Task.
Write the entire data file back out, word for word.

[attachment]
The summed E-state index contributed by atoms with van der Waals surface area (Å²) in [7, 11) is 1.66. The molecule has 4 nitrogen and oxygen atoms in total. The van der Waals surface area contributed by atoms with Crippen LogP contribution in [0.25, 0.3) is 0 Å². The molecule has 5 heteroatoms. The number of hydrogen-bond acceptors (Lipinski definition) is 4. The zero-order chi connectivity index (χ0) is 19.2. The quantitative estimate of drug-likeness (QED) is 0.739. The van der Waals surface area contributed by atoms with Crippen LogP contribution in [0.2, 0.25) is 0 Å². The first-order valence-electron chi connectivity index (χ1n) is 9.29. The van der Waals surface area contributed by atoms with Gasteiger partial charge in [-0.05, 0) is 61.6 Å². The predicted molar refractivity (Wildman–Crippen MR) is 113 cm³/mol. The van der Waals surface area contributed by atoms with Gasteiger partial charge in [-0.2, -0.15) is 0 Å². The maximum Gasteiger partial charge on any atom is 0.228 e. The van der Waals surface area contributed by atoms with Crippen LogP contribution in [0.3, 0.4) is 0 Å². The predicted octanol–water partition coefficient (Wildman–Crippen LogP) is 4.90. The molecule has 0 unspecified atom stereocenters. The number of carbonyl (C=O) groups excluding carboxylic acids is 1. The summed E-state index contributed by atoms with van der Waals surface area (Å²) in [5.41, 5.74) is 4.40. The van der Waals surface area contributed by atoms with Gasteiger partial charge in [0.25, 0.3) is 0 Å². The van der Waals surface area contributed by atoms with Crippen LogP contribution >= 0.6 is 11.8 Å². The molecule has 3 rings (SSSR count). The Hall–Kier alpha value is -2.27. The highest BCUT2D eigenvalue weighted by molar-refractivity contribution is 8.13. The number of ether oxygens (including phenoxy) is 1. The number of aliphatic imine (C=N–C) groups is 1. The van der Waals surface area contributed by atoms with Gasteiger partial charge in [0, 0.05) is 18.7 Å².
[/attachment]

The summed E-state index contributed by atoms with van der Waals surface area (Å²) in [7, 11) is 1.66. The molecule has 4 nitrogen and oxygen atoms in total. The van der Waals surface area contributed by atoms with Crippen LogP contribution in [0.25, 0.3) is 0 Å². The molecule has 5 heteroatoms. The number of hydrogen-bond acceptors (Lipinski definition) is 4. The zero-order chi connectivity index (χ0) is 19.2. The quantitative estimate of drug-likeness (QED) is 0.739. The van der Waals surface area contributed by atoms with Crippen LogP contribution in [0.2, 0.25) is 0 Å². The first-order valence-electron chi connectivity index (χ1n) is 9.29. The van der Waals surface area contributed by atoms with Gasteiger partial charge in [-0.05, 0) is 61.6 Å². The predicted molar refractivity (Wildman–Crippen MR) is 113 cm³/mol. The van der Waals surface area contributed by atoms with Gasteiger partial charge in [-0.2, -0.15) is 0 Å². The maximum Gasteiger partial charge on any atom is 0.228 e. The van der Waals surface area contributed by atoms with Crippen LogP contribution in [0.3, 0.4) is 0 Å². The predicted octanol–water partition coefficient (Wildman–Crippen LogP) is 4.90. The molecule has 0 unspecified atom stereocenters. The number of carbonyl (C=O) groups excluding carboxylic acids is 1. The summed E-state index contributed by atoms with van der Waals surface area (Å²) in [5.41, 5.74) is 4.40. The van der Waals surface area contributed by atoms with Gasteiger partial charge in [0.25, 0.3) is 0 Å². The van der Waals surface area contributed by atoms with Crippen LogP contribution >= 0.6 is 11.8 Å². The molecule has 3 rings (SSSR count). The Hall–Kier alpha value is -2.27. The highest BCUT2D eigenvalue weighted by molar-refractivity contribution is 8.13. The number of ether oxygens (including phenoxy) is 1. The number of aliphatic imine (C=N–C) groups is 1. The van der Waals surface area contributed by atoms with Gasteiger partial charge in [0, 0.05) is 18.7 Å².